Opener “Gentleman” broods in a dysfunctional relationship waltz, depicting domestic abuse in powerful imagery that’s made all the more effective via the juxtaposition of Leah Fay’s delicate whisper of a soprano and Peter Dreimanis’ gritty, predatory voice.  The crescendo swell only adds to the psychological devastation playing out.  In contrast, “Blood + Honey” takes on the pitfalls and price of fame, shirking a life of coasting on notoriety and the mainstream flavour of the week:  “Whose stolen skin do you fit into?… You got Friday night to look forward to, blacking out in expensive shoes.”  Closer “Uninvited” perhaps best captures the live energy of the band:  call and response, frantic yet never unfocused, it’s a pedal-mashed-to-the-floor rocker that begs for wild dancing on public transportation.

Stylistically, July Talk is a study in contrasts, in daring to rock harder, push farther and cast aside all notions of limitation.  For Your Bloodshot Eyes is a clever trio that captures all the band is capable of.


2.  Augusta – Scott Helman


I first heard Scott Helman opening up for Matthew Good at Massey Hall, which should give you an idea of how sure Warner Music is of their recent signing.  By the end of his set, I was a believer as well.  Barely of legal age, Helman (who cites the likes of Leonard Cohen and Pink Floyd as having informed his approach to music) sounds far wiser than his years.  With a voice rooted in soul, he doesn’t hesitate to break out into a folkier talk-singing as the song calls for it.

Augusta serves as an introduction to the diversity of Helman’s sound, and while there’s a clear production focus on a more pop-laden sound (think Jason Mraz), the folk blues layered beneath is what drives the EP.  Opener “Bungalow” is currently in radio rotation and with little wonder:  it’s snappy pop-folk, with a catchy chorus that sticks in the brain.  Dig deeper into the verses, and the song is reflective and almost desperate in its affection.  Contrast this with “Cry Cry Cry”, the song that best captures Helman’s live sound (bonus live track aside).  A definite highlight of the collection, there’s a classic feel reminiscent of the 60s in its plaintive vocals and acoustic vibe — until distortion kicks in at the bridge, as jarring as that moment where we recognize a broken relationship is precisely that.  Another standout: “Tikka” with its brimming hope and hesitation, paired with a stream-of-consciousness delivery of its verses and spirited percussion.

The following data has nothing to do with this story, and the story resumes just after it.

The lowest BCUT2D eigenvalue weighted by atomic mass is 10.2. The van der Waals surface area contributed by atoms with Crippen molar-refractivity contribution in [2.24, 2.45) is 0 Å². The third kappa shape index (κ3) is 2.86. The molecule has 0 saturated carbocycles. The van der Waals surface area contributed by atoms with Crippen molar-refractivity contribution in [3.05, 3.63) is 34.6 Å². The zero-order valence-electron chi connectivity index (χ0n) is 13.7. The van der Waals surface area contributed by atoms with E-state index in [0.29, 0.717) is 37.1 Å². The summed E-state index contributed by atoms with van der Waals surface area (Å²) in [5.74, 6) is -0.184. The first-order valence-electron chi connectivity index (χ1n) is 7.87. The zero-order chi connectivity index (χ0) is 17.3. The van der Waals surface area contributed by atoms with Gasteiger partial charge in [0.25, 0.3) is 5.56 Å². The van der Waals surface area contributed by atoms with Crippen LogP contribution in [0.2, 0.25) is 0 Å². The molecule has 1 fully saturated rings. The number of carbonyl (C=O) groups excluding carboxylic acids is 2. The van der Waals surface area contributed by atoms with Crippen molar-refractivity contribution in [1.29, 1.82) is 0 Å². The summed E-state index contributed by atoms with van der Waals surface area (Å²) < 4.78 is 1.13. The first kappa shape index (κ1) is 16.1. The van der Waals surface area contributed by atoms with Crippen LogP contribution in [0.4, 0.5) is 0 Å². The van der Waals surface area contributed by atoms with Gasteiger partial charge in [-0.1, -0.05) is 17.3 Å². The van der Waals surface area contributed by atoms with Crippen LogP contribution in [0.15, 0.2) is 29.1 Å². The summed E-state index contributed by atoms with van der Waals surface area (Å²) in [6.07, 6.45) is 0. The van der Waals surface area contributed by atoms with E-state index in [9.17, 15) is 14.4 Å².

A startling debut, Augusta is the promise of great things to come.


1.  Kid – Animal Talk

Released in April of this year, I still can’t stop spinning at least one track from Kid daily, making it the worthy winner of the EP crown.

(Excerpted from our original review)

On their sophomore EP, Animal Talk have truly hit their stride, carving out a sound that defies neat little genre boxes.  For a child of the late 70’s or early 80’s, Kid is a nostalgic whirlwind, tapping into elements of disco, groove rock, pop and even a dash of Motown sensibility.  From the moment opener “Tie Me Up” revs up and ignites the senses, the band’s growth is readily apparent:  guitar riffs are tight and pop out with playful emphasis; the synthpop hovering around the edges on their previous outing is allowed free reign to great success; and percussive punches and sly bass lines lure the feet into endless motion.

The contrast in style between tracks serves to further create the impression of a life lived in song, each track a new chapter to devour.  Where “Mama Was A Teenage Rocker” captures the struggle to reconcile the image of our parents with their own youth — and conversely, the thought that we, too, must grow older — through a driving rock number, “World’s On Fire” and “Color Wheel” tap heavily into funk and soul, capturing the mesmerizing power of young love (and, perhaps, psychedelics, if such was your teenage poison).  It’s to his credit that vocalist Steven Kilgore can shift so easily between the nuances of each genre, a chameleon with serious charisma, matched perhaps only by the likes of Daft Punk and Jamiroquai.

There’s a maturity to Kid, though; don’t mistake this quintet of tunes for something simple or juvenile.  Love, lust and identity lurk beneath the clever wordplay of Animal Talk’s lyrics.  It’s what elevates their music to something beyond merely danceable.  Self-doubt and the uncertainty of navigating adulthood collide with an exuberance of youth in juxtaposition — almost a challenge to the listener to keep the child inside us alive and grooving.


And there you have it:  OTM’s favourite EPs of 2014!  Is your favourite missing?  Think we nailed it?  Come share your musical loves on Twitter (@OTMidnight) or Facebook.

More of our faves for 2014:
OTM’s Top 10 Albums of 2014
OTM’s Top 25 Songs of 2014